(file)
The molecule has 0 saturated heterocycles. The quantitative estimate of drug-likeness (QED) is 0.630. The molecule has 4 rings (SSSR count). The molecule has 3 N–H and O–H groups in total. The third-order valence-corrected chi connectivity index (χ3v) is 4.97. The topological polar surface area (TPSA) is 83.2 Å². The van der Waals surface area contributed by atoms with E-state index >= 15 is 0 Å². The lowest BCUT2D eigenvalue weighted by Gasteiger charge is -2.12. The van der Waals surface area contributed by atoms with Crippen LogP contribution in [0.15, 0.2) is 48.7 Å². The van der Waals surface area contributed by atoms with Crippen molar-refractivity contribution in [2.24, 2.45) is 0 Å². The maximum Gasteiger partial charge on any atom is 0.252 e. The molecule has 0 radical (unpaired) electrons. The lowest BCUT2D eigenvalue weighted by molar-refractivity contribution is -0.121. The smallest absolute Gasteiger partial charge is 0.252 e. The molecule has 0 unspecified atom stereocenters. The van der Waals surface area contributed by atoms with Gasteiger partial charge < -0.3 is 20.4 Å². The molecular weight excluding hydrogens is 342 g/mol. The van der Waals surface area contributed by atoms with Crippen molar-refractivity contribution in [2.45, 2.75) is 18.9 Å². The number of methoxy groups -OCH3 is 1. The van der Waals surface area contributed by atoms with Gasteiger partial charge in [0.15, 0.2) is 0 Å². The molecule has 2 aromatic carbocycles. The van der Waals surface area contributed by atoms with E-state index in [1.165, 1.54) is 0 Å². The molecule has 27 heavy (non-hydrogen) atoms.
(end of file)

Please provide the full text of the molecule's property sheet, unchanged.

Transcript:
The molecule has 0 saturated heterocycles. The quantitative estimate of drug-likeness (QED) is 0.630. The molecule has 4 rings (SSSR count). The molecule has 3 N–H and O–H groups in total. The third-order valence-corrected chi connectivity index (χ3v) is 4.97. The topological polar surface area (TPSA) is 83.2 Å². The van der Waals surface area contributed by atoms with E-state index >= 15 is 0 Å². The lowest BCUT2D eigenvalue weighted by Gasteiger charge is -2.12. The van der Waals surface area contributed by atoms with Crippen LogP contribution in [0.15, 0.2) is 48.7 Å². The van der Waals surface area contributed by atoms with Crippen molar-refractivity contribution in [2.24, 2.45) is 0 Å². The maximum Gasteiger partial charge on any atom is 0.252 e. The molecule has 0 radical (unpaired) electrons. The lowest BCUT2D eigenvalue weighted by molar-refractivity contribution is -0.121. The smallest absolute Gasteiger partial charge is 0.252 e. The molecule has 0 unspecified atom stereocenters. The van der Waals surface area contributed by atoms with Gasteiger partial charge < -0.3 is 20.4 Å². The molecular weight excluding hydrogens is 342 g/mol. The van der Waals surface area contributed by atoms with Crippen molar-refractivity contribution in [2.45, 2.75) is 18.9 Å². The number of methoxy groups -OCH3 is 1. The van der Waals surface area contributed by atoms with Gasteiger partial charge in [0.15, 0.2) is 0 Å². The molecule has 2 aromatic carbocycles. The van der Waals surface area contributed by atoms with E-state index in [1.165, 1.54) is 0 Å². The molecule has 27 heavy (non-hydrogen) atoms.